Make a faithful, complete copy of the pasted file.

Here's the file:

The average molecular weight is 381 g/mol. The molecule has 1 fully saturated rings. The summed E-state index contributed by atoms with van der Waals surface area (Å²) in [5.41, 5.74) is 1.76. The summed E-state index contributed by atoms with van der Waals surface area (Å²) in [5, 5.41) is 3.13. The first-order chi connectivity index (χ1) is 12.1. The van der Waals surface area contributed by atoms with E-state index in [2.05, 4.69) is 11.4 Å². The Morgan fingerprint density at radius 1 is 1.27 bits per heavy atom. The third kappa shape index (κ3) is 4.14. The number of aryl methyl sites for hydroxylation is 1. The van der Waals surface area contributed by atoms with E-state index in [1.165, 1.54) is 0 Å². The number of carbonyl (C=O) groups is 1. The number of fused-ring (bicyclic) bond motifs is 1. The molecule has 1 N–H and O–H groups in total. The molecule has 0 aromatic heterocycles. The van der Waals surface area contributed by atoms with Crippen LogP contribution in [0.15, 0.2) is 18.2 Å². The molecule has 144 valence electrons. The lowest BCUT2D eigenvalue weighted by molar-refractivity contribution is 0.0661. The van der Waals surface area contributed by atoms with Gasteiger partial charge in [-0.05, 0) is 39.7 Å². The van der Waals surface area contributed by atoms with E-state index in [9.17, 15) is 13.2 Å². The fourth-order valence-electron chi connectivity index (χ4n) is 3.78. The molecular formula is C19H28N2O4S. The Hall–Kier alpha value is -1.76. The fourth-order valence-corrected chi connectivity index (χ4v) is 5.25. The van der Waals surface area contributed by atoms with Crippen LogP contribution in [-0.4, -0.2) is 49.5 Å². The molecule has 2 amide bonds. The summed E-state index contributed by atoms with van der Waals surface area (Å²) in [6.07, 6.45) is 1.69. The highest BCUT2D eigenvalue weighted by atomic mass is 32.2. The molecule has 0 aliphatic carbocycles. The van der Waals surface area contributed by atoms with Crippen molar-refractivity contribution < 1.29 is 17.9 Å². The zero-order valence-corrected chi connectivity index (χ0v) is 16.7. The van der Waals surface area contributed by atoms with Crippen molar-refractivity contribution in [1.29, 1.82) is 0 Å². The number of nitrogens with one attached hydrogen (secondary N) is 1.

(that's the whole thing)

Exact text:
The average molecular weight is 381 g/mol. The molecule has 1 fully saturated rings. The summed E-state index contributed by atoms with van der Waals surface area (Å²) in [5.41, 5.74) is 1.76. The summed E-state index contributed by atoms with van der Waals surface area (Å²) in [5, 5.41) is 3.13. The first-order chi connectivity index (χ1) is 12.1. The van der Waals surface area contributed by atoms with E-state index in [2.05, 4.69) is 11.4 Å². The Morgan fingerprint density at radius 1 is 1.27 bits per heavy atom. The third kappa shape index (κ3) is 4.14. The number of aryl methyl sites for hydroxylation is 1. The van der Waals surface area contributed by atoms with E-state index in [1.165, 1.54) is 0 Å². The number of carbonyl (C=O) groups is 1. The number of fused-ring (bicyclic) bond motifs is 1. The molecule has 1 N–H and O–H groups in total. The molecule has 0 aromatic heterocycles. The van der Waals surface area contributed by atoms with Crippen LogP contribution in [0.15, 0.2) is 18.2 Å². The molecule has 144 valence electrons. The lowest BCUT2D eigenvalue weighted by molar-refractivity contribution is 0.0661. The van der Waals surface area contributed by atoms with Gasteiger partial charge in [-0.05, 0) is 39.7 Å². The van der Waals surface area contributed by atoms with E-state index in [9.17, 15) is 13.2 Å². The fourth-order valence-electron chi connectivity index (χ4n) is 3.78. The molecular formula is C19H28N2O4S. The Hall–Kier alpha value is -1.76. The fourth-order valence-corrected chi connectivity index (χ4v) is 5.25. The van der Waals surface area contributed by atoms with Crippen LogP contribution in [-0.4, -0.2) is 49.5 Å². The molecule has 2 amide bonds. The summed E-state index contributed by atoms with van der Waals surface area (Å²) in [6.07, 6.45) is 1.69. The highest BCUT2D eigenvalue weighted by atomic mass is 32.2. The molecule has 0 aliphatic carbocycles. The van der Waals surface area contributed by atoms with Crippen molar-refractivity contribution < 1.29 is 17.9 Å². The zero-order valence-corrected chi connectivity index (χ0v) is 16.7. The van der Waals surface area contributed by atoms with Crippen molar-refractivity contribution in [1.29, 1.82) is 0 Å². The number of nitrogens with one attached hydrogen (secondary N) is 1.